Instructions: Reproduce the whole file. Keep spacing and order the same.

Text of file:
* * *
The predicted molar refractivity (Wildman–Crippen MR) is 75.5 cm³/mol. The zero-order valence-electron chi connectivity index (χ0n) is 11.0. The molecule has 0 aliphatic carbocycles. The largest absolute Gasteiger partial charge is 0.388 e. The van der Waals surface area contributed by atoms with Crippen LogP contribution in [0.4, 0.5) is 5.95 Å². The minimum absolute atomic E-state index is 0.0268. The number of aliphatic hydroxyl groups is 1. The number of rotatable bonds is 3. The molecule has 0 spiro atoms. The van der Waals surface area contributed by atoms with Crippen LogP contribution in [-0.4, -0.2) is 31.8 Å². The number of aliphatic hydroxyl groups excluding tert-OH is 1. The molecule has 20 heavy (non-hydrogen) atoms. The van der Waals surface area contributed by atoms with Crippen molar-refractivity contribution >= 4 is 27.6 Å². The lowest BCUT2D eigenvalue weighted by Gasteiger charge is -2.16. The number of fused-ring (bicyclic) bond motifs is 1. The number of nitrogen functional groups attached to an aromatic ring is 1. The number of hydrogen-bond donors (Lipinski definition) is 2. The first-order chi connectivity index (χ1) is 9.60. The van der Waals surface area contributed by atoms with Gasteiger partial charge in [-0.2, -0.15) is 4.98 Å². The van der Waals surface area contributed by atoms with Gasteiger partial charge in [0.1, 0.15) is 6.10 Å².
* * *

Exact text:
The predicted molar refractivity (Wildman–Crippen MR) is 75.5 cm³/mol. The zero-order valence-electron chi connectivity index (χ0n) is 11.0. The molecule has 0 aliphatic carbocycles. The largest absolute Gasteiger partial charge is 0.388 e. The van der Waals surface area contributed by atoms with Crippen LogP contribution in [0.4, 0.5) is 5.95 Å². The minimum absolute atomic E-state index is 0.0268. The number of aliphatic hydroxyl groups is 1. The number of rotatable bonds is 3. The molecule has 0 spiro atoms. The van der Waals surface area contributed by atoms with Crippen LogP contribution in [-0.4, -0.2) is 31.8 Å². The number of aliphatic hydroxyl groups excluding tert-OH is 1. The molecule has 20 heavy (non-hydrogen) atoms. The van der Waals surface area contributed by atoms with Crippen molar-refractivity contribution >= 4 is 27.6 Å². The lowest BCUT2D eigenvalue weighted by Gasteiger charge is -2.16. The number of fused-ring (bicyclic) bond motifs is 1. The number of nitrogen functional groups attached to an aromatic ring is 1. The number of hydrogen-bond donors (Lipinski definition) is 2. The first-order chi connectivity index (χ1) is 9.60. The van der Waals surface area contributed by atoms with Gasteiger partial charge in [-0.2, -0.15) is 4.98 Å². The van der Waals surface area contributed by atoms with Gasteiger partial charge in [0.1, 0.15) is 6.10 Å².